The most direct impact that low oil prices, both domestic and international, have on other domestic prices is through a decline in retail gasoline prices.  While oil prices and gasoline prices follow the same trend, gasoline prices react with a delay to changes in oil prices. Gasoline prices have been trending around $3.50 a gallon for a few years, a level much higher than before the recession, but by the end of October, they had declined to $3.14 a gallon.

The Energy Information Agency now has US gasoline prices at US $2.98 per gallon. Also the drop has been larger than the Cleveland Fed would have you think as the price of gas averaged US $3.77 in June. Read that and weep UK readers as we pay some 2.43 times more if this week’s official figures are accurate. Perhaps the Cleveland Fed should buy its petrol/gas over here?

As an aside the US always mentions gasoline prices, is the diesel market very small?

What is the impact of this?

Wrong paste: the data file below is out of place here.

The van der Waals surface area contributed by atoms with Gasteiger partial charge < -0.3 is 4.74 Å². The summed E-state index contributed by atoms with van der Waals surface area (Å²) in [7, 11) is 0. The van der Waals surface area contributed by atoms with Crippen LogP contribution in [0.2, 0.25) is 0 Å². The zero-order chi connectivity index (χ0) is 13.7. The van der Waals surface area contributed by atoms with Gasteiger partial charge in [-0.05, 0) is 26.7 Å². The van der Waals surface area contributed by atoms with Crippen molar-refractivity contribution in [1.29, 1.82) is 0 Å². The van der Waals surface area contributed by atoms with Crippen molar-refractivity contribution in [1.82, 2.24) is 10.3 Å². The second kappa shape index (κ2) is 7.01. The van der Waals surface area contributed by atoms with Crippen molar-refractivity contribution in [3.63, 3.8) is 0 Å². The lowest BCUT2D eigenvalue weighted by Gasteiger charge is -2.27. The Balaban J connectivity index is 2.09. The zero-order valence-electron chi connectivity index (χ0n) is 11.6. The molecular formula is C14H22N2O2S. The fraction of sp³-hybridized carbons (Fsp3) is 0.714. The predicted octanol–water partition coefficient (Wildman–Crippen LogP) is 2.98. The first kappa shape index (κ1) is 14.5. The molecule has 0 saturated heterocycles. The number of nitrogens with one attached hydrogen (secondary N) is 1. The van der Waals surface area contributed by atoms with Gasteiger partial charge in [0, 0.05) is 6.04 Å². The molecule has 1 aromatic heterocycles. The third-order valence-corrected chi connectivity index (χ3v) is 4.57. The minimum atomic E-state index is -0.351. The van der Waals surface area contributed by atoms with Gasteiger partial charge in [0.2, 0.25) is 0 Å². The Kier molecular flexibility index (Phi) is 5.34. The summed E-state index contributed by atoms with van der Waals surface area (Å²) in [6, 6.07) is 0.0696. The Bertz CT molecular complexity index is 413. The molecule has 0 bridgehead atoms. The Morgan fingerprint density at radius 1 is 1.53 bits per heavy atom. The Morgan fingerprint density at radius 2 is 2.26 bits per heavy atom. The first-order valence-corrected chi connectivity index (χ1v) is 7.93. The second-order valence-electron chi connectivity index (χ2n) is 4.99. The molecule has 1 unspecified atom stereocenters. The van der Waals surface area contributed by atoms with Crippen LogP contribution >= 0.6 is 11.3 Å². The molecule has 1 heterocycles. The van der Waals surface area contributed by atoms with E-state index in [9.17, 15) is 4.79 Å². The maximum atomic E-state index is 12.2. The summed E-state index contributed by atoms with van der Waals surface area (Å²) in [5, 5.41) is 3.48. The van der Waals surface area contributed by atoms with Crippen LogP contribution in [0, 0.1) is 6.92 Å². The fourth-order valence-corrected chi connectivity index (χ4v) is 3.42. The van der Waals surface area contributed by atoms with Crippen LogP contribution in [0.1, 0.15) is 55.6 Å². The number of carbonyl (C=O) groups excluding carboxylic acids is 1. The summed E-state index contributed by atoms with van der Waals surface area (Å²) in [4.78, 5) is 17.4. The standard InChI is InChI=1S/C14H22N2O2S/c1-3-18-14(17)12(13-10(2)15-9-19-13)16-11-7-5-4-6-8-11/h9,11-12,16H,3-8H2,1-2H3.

The authors of the Cleveland Fed paper seem desperate to avoid any favourable impacts from a falling oil price but even they tell us this.

The year-over-year percent change in the PPI for finished goods has been loosely related to international oil prices for the past 20 years. But when oil reached $60 a barrel in 2007, the two price series began to move more in sync. The year-over-year percent change in the PPI was lower in the most recent data release,

Ah so the effect has got stronger! Also the effect will be felt in other inflation indices.

Since the CPI is most directly influenced by oil price changes through its energy component, one question that remains is whether or not other components in the CPI are influenced by low oil prices…….A quick look at the year-over-year percent changes in the energy CPI and the CPI excluding energy suggests changes in energy prices are often followed by similar changes in the rest of the CPI’s components.